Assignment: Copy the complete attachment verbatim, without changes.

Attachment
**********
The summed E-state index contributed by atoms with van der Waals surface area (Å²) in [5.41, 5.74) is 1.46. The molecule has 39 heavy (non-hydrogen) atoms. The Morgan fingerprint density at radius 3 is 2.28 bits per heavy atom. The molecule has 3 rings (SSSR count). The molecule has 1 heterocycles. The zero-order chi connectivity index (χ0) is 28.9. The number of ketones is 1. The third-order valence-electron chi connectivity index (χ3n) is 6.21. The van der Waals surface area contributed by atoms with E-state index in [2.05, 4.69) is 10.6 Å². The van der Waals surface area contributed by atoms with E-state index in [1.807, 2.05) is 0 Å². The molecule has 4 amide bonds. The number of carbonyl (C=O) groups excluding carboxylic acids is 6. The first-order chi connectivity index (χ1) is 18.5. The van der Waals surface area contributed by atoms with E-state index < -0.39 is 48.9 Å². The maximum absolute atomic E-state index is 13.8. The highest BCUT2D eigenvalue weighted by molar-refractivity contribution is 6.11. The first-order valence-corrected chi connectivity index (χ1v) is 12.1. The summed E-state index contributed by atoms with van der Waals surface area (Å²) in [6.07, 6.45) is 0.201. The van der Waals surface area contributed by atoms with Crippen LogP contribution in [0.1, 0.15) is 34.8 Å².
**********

The summed E-state index contributed by atoms with van der Waals surface area (Å²) in [5.41, 5.74) is 1.46. The molecule has 39 heavy (non-hydrogen) atoms. The Morgan fingerprint density at radius 3 is 2.28 bits per heavy atom. The molecule has 3 rings (SSSR count). The molecule has 1 heterocycles. The zero-order chi connectivity index (χ0) is 28.9. The number of ketones is 1. The third-order valence-electron chi connectivity index (χ3n) is 6.21. The van der Waals surface area contributed by atoms with E-state index in [2.05, 4.69) is 10.6 Å². The van der Waals surface area contributed by atoms with E-state index in [1.807, 2.05) is 0 Å². The molecule has 4 amide bonds. The number of carbonyl (C=O) groups excluding carboxylic acids is 6. The first-order chi connectivity index (χ1) is 18.5. The van der Waals surface area contributed by atoms with E-state index < -0.39 is 48.9 Å². The maximum absolute atomic E-state index is 13.8. The highest BCUT2D eigenvalue weighted by molar-refractivity contribution is 6.11. The first-order valence-corrected chi connectivity index (χ1v) is 12.1. The summed E-state index contributed by atoms with van der Waals surface area (Å²) in [6.07, 6.45) is 0.201. The van der Waals surface area contributed by atoms with Crippen LogP contribution in [0.1, 0.15) is 34.8 Å².